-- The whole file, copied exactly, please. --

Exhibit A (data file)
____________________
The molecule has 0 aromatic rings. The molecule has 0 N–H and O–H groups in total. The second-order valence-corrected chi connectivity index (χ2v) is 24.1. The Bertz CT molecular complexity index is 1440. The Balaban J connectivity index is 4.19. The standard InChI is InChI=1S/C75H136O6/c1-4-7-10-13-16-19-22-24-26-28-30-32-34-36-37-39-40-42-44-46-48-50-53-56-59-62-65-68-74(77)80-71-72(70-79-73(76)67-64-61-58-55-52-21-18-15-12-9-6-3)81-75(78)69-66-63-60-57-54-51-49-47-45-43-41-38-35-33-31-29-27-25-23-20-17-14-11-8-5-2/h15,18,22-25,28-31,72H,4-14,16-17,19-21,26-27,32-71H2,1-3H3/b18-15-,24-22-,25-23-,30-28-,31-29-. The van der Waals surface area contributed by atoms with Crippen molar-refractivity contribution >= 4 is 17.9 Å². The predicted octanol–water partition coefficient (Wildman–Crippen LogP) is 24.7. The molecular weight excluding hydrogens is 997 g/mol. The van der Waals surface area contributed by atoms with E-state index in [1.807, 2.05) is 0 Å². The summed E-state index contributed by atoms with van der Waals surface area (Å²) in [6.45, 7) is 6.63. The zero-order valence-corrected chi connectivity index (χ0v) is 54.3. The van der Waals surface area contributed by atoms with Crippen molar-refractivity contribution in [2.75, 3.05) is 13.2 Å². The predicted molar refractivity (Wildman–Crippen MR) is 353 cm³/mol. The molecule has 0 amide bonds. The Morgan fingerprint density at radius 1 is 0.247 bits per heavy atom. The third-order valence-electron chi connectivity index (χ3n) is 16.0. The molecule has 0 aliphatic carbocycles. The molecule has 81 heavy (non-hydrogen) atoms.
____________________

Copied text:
The molecule has 0 aromatic rings. The molecule has 0 N–H and O–H groups in total. The second-order valence-corrected chi connectivity index (χ2v) is 24.1. The Bertz CT molecular complexity index is 1440. The Balaban J connectivity index is 4.19. The standard InChI is InChI=1S/C75H136O6/c1-4-7-10-13-16-19-22-24-26-28-30-32-34-36-37-39-40-42-44-46-48-50-53-56-59-62-65-68-74(77)80-71-72(70-79-73(76)67-64-61-58-55-52-21-18-15-12-9-6-3)81-75(78)69-66-63-60-57-54-51-49-47-45-43-41-38-35-33-31-29-27-25-23-20-17-14-11-8-5-2/h15,18,22-25,28-31,72H,4-14,16-17,19-21,26-27,32-71H2,1-3H3/b18-15-,24-22-,25-23-,30-28-,31-29-. The van der Waals surface area contributed by atoms with Crippen molar-refractivity contribution >= 4 is 17.9 Å². The predicted octanol–water partition coefficient (Wildman–Crippen LogP) is 24.7. The molecular weight excluding hydrogens is 997 g/mol. The van der Waals surface area contributed by atoms with E-state index in [1.807, 2.05) is 0 Å². The summed E-state index contributed by atoms with van der Waals surface area (Å²) in [6.45, 7) is 6.63. The zero-order valence-corrected chi connectivity index (χ0v) is 54.3. The van der Waals surface area contributed by atoms with Crippen molar-refractivity contribution in [2.75, 3.05) is 13.2 Å². The predicted molar refractivity (Wildman–Crippen MR) is 353 cm³/mol. The molecule has 0 amide bonds. The Morgan fingerprint density at radius 1 is 0.247 bits per heavy atom. The third-order valence-electron chi connectivity index (χ3n) is 16.0. The molecule has 0 aliphatic carbocycles. The molecule has 81 heavy (non-hydrogen) atoms.